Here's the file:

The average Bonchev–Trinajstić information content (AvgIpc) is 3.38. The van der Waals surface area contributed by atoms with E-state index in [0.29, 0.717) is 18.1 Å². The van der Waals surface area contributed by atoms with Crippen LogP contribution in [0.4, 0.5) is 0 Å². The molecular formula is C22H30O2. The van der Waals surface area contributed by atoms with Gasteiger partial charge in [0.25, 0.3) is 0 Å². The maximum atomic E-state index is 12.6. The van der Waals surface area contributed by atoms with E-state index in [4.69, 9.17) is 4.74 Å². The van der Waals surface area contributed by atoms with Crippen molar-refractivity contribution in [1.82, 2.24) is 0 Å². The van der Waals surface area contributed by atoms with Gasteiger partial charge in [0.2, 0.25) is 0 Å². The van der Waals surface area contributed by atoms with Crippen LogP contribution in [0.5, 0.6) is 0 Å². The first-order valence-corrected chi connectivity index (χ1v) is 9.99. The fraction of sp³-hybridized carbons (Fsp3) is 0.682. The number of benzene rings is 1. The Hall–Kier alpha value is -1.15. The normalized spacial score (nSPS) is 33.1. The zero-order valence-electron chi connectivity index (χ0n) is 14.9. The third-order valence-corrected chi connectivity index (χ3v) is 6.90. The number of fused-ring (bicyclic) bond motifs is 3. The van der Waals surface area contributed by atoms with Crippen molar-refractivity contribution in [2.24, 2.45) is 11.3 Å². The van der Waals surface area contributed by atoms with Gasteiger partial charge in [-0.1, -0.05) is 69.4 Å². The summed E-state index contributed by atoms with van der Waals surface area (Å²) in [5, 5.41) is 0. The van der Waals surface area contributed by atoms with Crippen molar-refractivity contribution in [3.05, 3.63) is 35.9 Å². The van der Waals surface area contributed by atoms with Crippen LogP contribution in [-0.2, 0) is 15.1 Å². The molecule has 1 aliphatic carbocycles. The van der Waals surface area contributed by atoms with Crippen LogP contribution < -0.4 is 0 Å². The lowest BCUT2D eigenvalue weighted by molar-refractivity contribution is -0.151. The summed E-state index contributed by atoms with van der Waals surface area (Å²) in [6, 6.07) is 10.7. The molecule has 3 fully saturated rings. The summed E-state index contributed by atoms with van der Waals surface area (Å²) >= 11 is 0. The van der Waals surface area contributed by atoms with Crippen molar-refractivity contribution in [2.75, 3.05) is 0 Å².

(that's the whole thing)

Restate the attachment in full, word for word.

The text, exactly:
The average Bonchev–Trinajstić information content (AvgIpc) is 3.38. The van der Waals surface area contributed by atoms with E-state index in [0.29, 0.717) is 18.1 Å². The van der Waals surface area contributed by atoms with Crippen LogP contribution in [0.4, 0.5) is 0 Å². The molecular formula is C22H30O2. The van der Waals surface area contributed by atoms with Gasteiger partial charge in [0.25, 0.3) is 0 Å². The maximum atomic E-state index is 12.6. The van der Waals surface area contributed by atoms with E-state index in [4.69, 9.17) is 4.74 Å². The van der Waals surface area contributed by atoms with Crippen molar-refractivity contribution in [1.82, 2.24) is 0 Å². The van der Waals surface area contributed by atoms with Gasteiger partial charge in [0.2, 0.25) is 0 Å². The van der Waals surface area contributed by atoms with Crippen LogP contribution in [0.5, 0.6) is 0 Å². The first-order valence-corrected chi connectivity index (χ1v) is 9.99. The fraction of sp³-hybridized carbons (Fsp3) is 0.682. The number of benzene rings is 1. The Hall–Kier alpha value is -1.15. The normalized spacial score (nSPS) is 33.1. The zero-order valence-electron chi connectivity index (χ0n) is 14.9. The third-order valence-corrected chi connectivity index (χ3v) is 6.90. The number of fused-ring (bicyclic) bond motifs is 3. The van der Waals surface area contributed by atoms with Crippen molar-refractivity contribution in [2.24, 2.45) is 11.3 Å². The van der Waals surface area contributed by atoms with Gasteiger partial charge in [-0.1, -0.05) is 69.4 Å². The summed E-state index contributed by atoms with van der Waals surface area (Å²) in [5, 5.41) is 0. The van der Waals surface area contributed by atoms with Crippen molar-refractivity contribution in [3.05, 3.63) is 35.9 Å². The van der Waals surface area contributed by atoms with Crippen LogP contribution in [-0.2, 0) is 15.1 Å². The molecule has 1 aliphatic carbocycles. The van der Waals surface area contributed by atoms with Crippen LogP contribution < -0.4 is 0 Å². The lowest BCUT2D eigenvalue weighted by molar-refractivity contribution is -0.151. The summed E-state index contributed by atoms with van der Waals surface area (Å²) in [6, 6.07) is 10.7. The molecule has 3 fully saturated rings. The summed E-state index contributed by atoms with van der Waals surface area (Å²) >= 11 is 0. The van der Waals surface area contributed by atoms with Crippen molar-refractivity contribution in [2.75, 3.05) is 0 Å².